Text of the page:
xclaesse at gmail.com
Wed Apr 5 12:21:03 BST 2006
Le mardi 04 avril 2006 à 10:16 -0500, Jerry Haltom a écrit :
> Cool. Thanks for the reply. This is exactly the argument I wanted to
> zone in on.
> Let me first lay out some guiding opinion on Ubuntu and the FOSS world
> as I see it, because it will explain why I disagree with you. First and
> foremost, what is our goal? I suspect mine might be different from some
> people, or at least thought out differently. Mine is to see Ubuntu
> succeed on the desktop and bring the benefits of free software to
> people. That is, at offices, and at peoples homes. I don't think
> supporting non-Free software is morally bad. In fact, I think it's a
> great way to piggy back free software in on. I think VMware is a great
> program. I don't mind the gstreamer-mp3 thing, for those who want it. I
> think that giving somebody a free platform, and then allowing other
> people to write their own software for it, whether proprietary or closed
> is "morally right." It's our job to promote free software, not mandate
> it. Additionally, I think the more software we have, free other
> otherwise, the more people will use Ubuntu, and the more exposure they
> will have to free software, and the tools to write it. Perhaps they'll
> become developers and start duplicating the closed tools they're tired
> of using.
> Simple, the more people distributing useful software for Ubuntu, the
> Now on to your argument. You prefer to keep a centrally managed list of
> preferred packages controlled by Ubuntu. I assume then that you
> understand that for software to be properly distributed for Ubuntu it
> must undergo a vetting process by some representative of Ubuntu. It must
> be approved and then added to our list of approved software. Somebody
> must maintain this list and add updates to each program to it.
> I suspect this approach originates because there are a few well known
> pieces of software which people desire, but which is undistributed by
> Ubuntu as it stands. This recognized set of software is small and
> My proposal goes beyond that. I desire to create a more friendly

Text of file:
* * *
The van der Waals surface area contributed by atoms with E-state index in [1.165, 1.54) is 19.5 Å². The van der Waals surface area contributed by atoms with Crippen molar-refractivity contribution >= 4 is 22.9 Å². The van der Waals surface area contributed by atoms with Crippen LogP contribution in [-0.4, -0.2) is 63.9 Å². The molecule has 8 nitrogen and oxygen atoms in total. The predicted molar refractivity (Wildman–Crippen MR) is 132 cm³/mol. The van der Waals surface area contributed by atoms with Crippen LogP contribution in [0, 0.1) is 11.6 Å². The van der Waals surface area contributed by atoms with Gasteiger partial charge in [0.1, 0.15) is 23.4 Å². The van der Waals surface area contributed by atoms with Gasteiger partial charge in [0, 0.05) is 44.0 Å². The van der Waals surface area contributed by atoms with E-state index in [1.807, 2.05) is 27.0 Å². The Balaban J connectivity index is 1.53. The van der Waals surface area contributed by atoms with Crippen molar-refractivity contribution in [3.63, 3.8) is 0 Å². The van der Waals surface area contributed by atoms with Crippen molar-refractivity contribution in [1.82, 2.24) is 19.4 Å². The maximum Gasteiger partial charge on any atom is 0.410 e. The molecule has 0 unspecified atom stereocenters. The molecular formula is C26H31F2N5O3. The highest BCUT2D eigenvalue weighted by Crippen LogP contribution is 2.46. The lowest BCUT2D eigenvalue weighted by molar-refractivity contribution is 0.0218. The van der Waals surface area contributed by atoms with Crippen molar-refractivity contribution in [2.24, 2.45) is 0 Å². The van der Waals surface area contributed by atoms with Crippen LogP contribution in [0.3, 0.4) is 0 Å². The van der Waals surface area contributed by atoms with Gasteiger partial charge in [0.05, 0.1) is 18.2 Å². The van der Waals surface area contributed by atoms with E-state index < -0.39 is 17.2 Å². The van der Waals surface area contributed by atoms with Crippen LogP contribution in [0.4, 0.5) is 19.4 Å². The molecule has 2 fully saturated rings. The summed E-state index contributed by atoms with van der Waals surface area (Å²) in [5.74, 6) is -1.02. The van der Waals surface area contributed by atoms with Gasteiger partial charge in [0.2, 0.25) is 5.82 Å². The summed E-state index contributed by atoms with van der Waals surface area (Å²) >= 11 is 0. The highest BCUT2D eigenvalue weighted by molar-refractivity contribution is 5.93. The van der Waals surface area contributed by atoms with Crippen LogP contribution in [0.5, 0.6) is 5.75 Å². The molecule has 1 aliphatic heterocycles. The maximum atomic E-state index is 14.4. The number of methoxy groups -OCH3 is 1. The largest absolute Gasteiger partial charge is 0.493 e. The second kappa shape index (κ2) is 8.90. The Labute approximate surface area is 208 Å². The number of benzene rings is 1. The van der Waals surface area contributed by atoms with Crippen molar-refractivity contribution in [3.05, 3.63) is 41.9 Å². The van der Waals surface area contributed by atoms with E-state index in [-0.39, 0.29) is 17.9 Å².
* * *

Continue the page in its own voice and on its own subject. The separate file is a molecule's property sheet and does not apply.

> software ecosystem, where by a third party doesn't have to "run the
> gauntlet" to have their software distributed by Ubuntu. I want to
> welcome new software, that us on this mailing list may not even be aware
> of, with open arms. I want to provide the tools to these innovators,
> whomever they may be, to have users easily install software onto their
> systems, with the proper warnings and security explanations, and all the
> safeguards possible: BEFORE THEY DO IT THEMSELVES!
> That last point is important. There are companies out there Right Now
> which are distributing software for Ubuntu which Ubuntu has no control
> over, which threaten Ubuntu users. VMware is one. They distribute their
> installer as a custom shell script. It compiles kernel modules and
> places them in /lib/modules. It runs processes as root and installs
> initscripts. And it doesn't use dpkg. A user of VMware has to use a
> separate tool-set to manage his VMware installation. He can't use
> familiar tools, like synaptic, to see it installed. He can't track
> updates for it from update-notifier. And we can't do anything about it.
> Repeat the same situation with Sun's Java and all the other commercial
> Linux programs nobody pays attention to. Each one has it's own install
> Additionally, these vendors are not going to stop distributing their
> proprietary installers just because Ubuntu has a separate way to do it
> built in. A user is going to go to www.vmware.com to buy VMware. They're
> going to download what VMware offers and run it as VMware tells them to.
> They aren't going to check Ubuntu first to see if the software already
> exists in our approved list.
> I would much rather see us push and promote a proper method for these
> parties to install software on our system. Something which is easy for
> them to set up, and which is based on a community understanding.
> I want ISVs to say "We support Ubuntu. Click here to install our
I 100% agree. But we can do more ! By example all games (like doom3) are
distributed for linux in .run files. We can make it easier to install
doom3 from a .deb (or .apt) file but there is some remaining problems:
How to install data from CDs in a user-friendly way ? We should have
some windows-like installers that is able to give a GtkFileChooser to
the user to let him say where is the datas, etc... without loosing the
adventage of .deb files that is easily updated by update-manager ! Maybe
it can be achieved by improvements of debconf's GTK/GNOME frontend...
I really want an user-friendly and ubuntu-spirit way to install games
like doom3, quake4, unrealtournament2003/2004. Those games can't be
distributed legally by ubuntu but we should propose to id-software (and
others games vendors) a system to install their software on ubuntu.
does apt-third-party solves this problem ?
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